Christian Community Development Association President Noel Castellanos Resigns After Allegations of an Abusive Work Environment

Last week’s national conference of the Christian Community Development Association (CCDA) was entitled “Rooted,” but it left some attendees feeling the opposite—confused, torn, and disconnected—amid allegations of hostile conduct surrounding the urban ministry’s top leadership.

The concerns, which centered on CCDA president Noel Castellanos, were referenced by speakers on stage, on unsanctioned flyers distributed during the sessions, and in a statement of repentance posted on the CCDA website.

Then, on Tuesday morning, CCDA announced that Castellanos had resigned prior to the 30th annual gathering, but the ministry’s board decided to wait until afterwards to announce his departure in a “sincere effort to keep the focus on this tremendous milestone as well as honor the life and commitment of our founder, Dr. John Perkins.”

Castellanos, who led the Christian justice ministry for more than a decade, spent the past two years engaged in a reconciliation process with former coworkers, according to CCDA.

“While my resignation was offered in part due to our inability to resolve the conflict with former staff, it was also a decision that I have been contemplating for the last year to allow me to pursue other passions and opportunities,” he wrote in his resignation letter.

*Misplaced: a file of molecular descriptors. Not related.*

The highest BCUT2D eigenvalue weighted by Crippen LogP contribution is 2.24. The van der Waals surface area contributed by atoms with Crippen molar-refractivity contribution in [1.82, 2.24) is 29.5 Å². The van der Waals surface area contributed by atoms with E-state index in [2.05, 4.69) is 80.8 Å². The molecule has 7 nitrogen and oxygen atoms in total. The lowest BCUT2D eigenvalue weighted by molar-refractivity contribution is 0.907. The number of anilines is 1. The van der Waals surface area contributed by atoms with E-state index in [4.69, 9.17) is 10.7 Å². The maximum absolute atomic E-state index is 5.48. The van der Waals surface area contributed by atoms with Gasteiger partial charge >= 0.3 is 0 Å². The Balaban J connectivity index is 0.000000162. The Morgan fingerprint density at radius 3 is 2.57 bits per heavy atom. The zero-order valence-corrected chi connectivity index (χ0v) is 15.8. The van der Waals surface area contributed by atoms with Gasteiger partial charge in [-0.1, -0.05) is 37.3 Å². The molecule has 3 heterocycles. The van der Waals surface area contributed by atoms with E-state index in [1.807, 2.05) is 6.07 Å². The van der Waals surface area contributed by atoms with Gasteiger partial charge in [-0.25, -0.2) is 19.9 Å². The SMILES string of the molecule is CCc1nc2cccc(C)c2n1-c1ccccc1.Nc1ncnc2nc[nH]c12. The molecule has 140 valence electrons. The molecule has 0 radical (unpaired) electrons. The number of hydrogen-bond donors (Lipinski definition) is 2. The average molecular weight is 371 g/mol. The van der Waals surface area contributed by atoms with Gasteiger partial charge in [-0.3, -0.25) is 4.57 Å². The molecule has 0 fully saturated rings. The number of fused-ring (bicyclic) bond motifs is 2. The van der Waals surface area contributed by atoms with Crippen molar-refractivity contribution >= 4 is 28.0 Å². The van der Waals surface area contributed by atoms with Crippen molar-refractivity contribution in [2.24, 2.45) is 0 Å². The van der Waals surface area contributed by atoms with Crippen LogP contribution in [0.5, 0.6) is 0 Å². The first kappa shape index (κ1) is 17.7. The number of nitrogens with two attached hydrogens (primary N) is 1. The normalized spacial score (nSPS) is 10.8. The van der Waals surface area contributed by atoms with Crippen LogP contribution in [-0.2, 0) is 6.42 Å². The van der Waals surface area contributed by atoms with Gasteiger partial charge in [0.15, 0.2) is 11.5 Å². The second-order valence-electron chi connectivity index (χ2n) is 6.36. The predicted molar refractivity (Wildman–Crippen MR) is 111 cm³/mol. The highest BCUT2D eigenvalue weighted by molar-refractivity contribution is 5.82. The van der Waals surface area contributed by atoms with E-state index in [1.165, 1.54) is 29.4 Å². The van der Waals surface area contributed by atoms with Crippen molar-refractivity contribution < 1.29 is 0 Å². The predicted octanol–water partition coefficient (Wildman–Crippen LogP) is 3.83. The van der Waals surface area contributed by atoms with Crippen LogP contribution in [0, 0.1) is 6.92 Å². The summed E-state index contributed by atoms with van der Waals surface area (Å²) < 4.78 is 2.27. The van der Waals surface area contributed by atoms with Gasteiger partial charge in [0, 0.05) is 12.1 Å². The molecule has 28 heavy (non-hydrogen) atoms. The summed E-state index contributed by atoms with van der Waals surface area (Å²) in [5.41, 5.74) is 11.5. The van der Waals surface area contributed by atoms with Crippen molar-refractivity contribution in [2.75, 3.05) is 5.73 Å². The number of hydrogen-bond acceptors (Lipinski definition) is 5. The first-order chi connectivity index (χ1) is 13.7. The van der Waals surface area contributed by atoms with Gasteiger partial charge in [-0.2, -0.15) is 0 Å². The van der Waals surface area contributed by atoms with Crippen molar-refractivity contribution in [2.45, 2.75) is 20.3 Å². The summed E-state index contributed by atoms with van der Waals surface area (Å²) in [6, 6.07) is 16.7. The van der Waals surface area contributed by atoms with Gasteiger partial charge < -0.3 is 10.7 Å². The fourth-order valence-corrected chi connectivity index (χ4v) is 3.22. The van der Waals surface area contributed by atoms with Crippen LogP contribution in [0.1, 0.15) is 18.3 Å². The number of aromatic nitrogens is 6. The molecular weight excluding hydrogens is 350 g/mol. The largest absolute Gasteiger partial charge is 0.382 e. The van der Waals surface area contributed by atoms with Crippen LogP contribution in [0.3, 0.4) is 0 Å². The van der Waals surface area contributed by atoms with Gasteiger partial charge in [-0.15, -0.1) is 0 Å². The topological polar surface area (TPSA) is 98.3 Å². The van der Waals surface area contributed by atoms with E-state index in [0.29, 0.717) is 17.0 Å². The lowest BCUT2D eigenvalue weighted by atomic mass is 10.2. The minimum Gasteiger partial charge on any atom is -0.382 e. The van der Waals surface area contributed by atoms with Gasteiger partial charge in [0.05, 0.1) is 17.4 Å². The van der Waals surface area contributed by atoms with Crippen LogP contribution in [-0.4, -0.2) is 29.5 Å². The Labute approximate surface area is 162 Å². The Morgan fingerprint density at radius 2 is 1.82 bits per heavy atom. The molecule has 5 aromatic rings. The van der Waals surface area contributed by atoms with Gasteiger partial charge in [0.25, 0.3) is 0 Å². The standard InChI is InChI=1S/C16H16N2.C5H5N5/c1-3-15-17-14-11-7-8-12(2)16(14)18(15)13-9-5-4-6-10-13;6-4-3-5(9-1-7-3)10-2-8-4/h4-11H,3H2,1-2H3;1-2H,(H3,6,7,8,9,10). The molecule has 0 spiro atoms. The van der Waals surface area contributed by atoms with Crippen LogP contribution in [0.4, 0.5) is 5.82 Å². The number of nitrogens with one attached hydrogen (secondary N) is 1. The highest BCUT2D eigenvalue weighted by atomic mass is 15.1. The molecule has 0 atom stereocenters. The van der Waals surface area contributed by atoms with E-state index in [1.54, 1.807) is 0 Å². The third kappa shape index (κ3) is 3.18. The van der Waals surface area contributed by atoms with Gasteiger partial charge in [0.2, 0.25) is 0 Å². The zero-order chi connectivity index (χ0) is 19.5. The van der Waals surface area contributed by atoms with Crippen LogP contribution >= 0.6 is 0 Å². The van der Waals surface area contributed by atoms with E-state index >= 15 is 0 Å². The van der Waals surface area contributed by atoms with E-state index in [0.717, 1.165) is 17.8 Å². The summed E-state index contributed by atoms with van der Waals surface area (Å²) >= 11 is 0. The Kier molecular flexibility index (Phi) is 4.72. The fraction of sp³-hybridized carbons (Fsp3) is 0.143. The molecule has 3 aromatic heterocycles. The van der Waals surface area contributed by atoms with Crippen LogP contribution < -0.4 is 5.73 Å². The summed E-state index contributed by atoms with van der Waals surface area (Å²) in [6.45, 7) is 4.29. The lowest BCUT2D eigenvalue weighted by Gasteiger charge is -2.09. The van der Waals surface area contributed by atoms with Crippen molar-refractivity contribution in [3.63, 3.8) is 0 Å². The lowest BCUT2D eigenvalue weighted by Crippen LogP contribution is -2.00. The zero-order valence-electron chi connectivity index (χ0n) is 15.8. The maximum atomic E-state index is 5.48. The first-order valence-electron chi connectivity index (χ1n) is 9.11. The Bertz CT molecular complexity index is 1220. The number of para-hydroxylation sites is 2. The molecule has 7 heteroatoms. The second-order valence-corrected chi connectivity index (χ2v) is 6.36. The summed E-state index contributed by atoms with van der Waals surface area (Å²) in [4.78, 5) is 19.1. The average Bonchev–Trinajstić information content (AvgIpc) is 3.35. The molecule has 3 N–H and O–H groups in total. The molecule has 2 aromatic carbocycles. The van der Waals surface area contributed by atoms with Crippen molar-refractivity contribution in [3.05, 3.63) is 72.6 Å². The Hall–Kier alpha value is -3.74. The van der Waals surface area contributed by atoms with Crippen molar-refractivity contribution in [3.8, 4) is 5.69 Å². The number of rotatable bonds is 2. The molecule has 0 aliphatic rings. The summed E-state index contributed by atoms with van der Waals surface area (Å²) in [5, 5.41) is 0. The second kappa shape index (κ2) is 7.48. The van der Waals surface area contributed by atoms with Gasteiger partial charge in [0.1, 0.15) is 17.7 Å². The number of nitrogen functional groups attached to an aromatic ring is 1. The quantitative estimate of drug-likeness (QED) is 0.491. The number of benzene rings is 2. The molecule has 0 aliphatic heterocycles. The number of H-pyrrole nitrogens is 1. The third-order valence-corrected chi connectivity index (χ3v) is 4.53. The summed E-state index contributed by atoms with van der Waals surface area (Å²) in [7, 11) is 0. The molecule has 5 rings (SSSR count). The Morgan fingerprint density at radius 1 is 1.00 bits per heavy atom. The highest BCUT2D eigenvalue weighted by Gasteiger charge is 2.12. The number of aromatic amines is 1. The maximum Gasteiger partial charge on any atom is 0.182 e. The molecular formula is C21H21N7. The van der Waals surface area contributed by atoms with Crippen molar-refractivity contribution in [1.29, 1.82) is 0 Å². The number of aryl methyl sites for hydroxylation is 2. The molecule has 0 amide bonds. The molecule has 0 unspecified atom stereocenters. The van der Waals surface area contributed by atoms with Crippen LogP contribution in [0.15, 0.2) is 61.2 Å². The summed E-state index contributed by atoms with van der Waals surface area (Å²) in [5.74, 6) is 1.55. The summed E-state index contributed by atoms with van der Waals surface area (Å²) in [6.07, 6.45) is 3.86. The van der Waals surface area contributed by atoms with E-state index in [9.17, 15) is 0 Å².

“My heart is full of gratitude for the immeasurable number of friends I have made along this journey and hope to continue in the future.”

The CCDA board privately accepted Castellanos’s resignation at a regularly scheduled meeting on October 31. The next day, the beginning of the three-day annual conference in Chicago, corresponded with the launch of a public campaign from six former staff members calling for him to be removed from leadership.

Several women described an “abusive” work environment at CCDA’s national office on a website called 3 Rs Revisited, #RememberRepentReconcile. The name and tagline are a play on the three Rs at the center of CCDA’s justice work: reconciliation, relocation, and redistribution.

The “CCDA community has not always been aware of the toxic environment staff endure,” the former CCDA employees wrote, going on to list alleged issues including “unpredictable emotional explosions, mismanagement of finances, manipulation and intimidation of staff, urging staff to do unethical things, and Noel being found unfit for large portions of his role, and continued support from CCDA’s board of directors.”

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Source: Christianity Today